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Why Is Dewan Housing Finance Crashing? Research Team | Posted On Friday, June 07,2019, 03:15 PM

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Why Is Dewan Housing Finance Crashing?



The shares of Dewan Housing Finance Corporation or DHFL crashed by 16% in a single day. DHFL closed at Rs 93.90 on the BSE. The market capitalization of Dewan Housing Finance Corporation fell by a whopping Rs 555 Crores to just around Rs 2,946 Crores. DHFL had crashed by 60% in a single trading day in September. This was a time when most NBFCs including LIC Housing Finance, Gruh Finance, Indiabulls Housing Finance, Repco Home Finance and Bajaj Housing Finance had crashed.  Now to the big question? Why is Dewan Housing Finance crashing?

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Why Is Dewan Housing Finance Crashing?

The shares of DHFL have crashed a further 8% on Friday, So what is going on? The credit rating agency Crisil downgraded the commercial paper or CP of Dewan Housing Finance from A4+ to D. The reason for this? A delay in servicing the debt.

There has been a default in paying interest on over Rs 900 Crores of bonds on 4th June 2019. The Mutual Fund industry is on wait-and-watch mode, as DHFL defaulted on the bonds. Dewan Housing Finance has asked for a 7 day grace period, to make the payments. Many mutual funds are sceptical, but have no choice, but to wait.

Dewan Housing Finance owed around Rs 960 Crores to mutual funds in interest payments towards its bonds. Sadly, DHFL missed the June 4th deadline towards making payments of Rs 1,150 Crores to bondholders and seeks a 7-day grace period, to do so.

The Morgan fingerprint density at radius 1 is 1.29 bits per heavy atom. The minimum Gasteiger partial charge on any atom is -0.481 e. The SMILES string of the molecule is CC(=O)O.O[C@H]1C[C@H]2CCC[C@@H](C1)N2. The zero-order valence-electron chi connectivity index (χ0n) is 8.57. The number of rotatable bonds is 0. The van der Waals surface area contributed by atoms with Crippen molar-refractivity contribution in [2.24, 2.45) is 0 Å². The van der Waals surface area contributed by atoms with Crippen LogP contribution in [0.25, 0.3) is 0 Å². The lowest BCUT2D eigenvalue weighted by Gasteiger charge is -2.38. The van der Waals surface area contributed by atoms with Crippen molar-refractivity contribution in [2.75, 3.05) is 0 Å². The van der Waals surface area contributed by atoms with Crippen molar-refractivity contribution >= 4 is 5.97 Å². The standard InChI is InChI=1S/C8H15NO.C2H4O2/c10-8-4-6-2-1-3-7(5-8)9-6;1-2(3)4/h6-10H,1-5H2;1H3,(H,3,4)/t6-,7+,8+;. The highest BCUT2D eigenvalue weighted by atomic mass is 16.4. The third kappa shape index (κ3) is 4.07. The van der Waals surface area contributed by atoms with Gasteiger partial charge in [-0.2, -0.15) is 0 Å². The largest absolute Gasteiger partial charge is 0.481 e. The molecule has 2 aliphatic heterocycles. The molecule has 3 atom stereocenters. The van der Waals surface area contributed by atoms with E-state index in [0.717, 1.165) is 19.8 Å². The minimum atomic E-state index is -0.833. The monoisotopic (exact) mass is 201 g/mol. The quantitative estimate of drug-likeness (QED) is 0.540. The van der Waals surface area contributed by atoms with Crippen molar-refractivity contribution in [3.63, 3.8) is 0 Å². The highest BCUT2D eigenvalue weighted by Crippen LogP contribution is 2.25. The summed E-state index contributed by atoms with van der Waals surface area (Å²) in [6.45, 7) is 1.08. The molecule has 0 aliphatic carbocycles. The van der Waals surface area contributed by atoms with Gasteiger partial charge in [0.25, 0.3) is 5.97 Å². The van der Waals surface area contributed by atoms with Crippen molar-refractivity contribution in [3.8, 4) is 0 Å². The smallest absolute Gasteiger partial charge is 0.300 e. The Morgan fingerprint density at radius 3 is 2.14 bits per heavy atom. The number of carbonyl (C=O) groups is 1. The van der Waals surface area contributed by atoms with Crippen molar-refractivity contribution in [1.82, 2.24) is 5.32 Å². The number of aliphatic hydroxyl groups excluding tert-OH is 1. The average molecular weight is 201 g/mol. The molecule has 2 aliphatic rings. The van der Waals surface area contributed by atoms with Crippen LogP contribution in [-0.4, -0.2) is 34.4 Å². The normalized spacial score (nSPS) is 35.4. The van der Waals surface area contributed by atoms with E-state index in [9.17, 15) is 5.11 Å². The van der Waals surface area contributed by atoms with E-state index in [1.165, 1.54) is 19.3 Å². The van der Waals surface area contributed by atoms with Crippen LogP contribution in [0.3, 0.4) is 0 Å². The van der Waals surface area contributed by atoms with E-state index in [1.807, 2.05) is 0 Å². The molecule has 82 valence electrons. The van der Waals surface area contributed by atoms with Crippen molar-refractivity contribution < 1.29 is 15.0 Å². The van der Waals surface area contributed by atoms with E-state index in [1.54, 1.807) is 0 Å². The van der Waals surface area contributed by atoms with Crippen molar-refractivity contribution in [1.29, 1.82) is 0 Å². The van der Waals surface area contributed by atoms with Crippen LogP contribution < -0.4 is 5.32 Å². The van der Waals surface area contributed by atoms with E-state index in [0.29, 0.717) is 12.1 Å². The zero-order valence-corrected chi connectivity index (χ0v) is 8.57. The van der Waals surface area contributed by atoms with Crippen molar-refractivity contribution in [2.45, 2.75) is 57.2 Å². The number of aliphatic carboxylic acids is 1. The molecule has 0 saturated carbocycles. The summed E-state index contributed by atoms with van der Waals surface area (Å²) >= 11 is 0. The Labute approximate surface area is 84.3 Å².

Mutual Funds Crash Because of DHFL:

Rating firms ICRA, CARE and ICRA downgraded DHFL debt instrument to ‘default’ rating. Around 254 debt fund schemes had exposure to Dewan Housing Finance debt to the tune of Rs 6,122 Crores as on June 6th 2019. Mutual Funds were forced to mark down the NAVs (Net Asset Value) of DHFL Bonds by 75%. This led to a single-day fall of 30-40% in NAVs of schemes which held DHFL debt paper.

This is causing a crisis in the NBFC sector. After the IL&FS fiasco and the credit rating downgrade of DHFL debt, several brokerages prefer private sector banking stocks over NBFCs.

Many mutual funds which hold DHFL debt in their portfolios have stopped accepting fresh subscriptions to these schemes. They are seeking clarity on DHFL payment plans. DHFL Pramerica, Tata Mutual Fund, Baroda Mutual Fund, DSP Mutual Funds and BNP Paribas have suspended schemes which hold DHFL debt.

Why is DHFL Crashing?

Rating firms have noticed DHFLs modest capital and earnings. Its return on managed assets is lower than its peers. This is because of intense pressure in the sector. DHFL has a large number of branches which mean high operating expenses and also the small ticket size loans, are putting pressure on earnings.

As DHFL defaults on bond payments, the Company has refused to call this as a default. The bond market works on the principal of a single day default. So, technically this is a default. This is why DHFL is crashing.

DHFL is badly in need of liquidity, and seeks strategic investors. DHFL is in talks with Oaktree Capital and would sell developer loans of around Rs 17,000 to 18,000 Crores.

Wadhawan Global Capital the parent Company of DHFL, announced that it was selling the entire 70% stake in Aadhar Housing Finance (an affordable housing finance Company) to Blackstone in the month of February. DHFL is in rescue mode. They are in the process of selling their education loan Company. So, DHFL may just get through this crisis.

Should You Exit Mutual Funds Which Hold DHFL Debt?

Don’t exit these debt mutual fund schemes, unless you have a near-term goal. Then, you definitely must redeem the debt fund and make a hasty exit. If you are around 6 months to a year away from the near-term goal, take losses and redeem the mutual fund. Otherwise, wait for the rescue attempt, which will surely come along.

See Also: Everything You Need To Know About Mutual Funds

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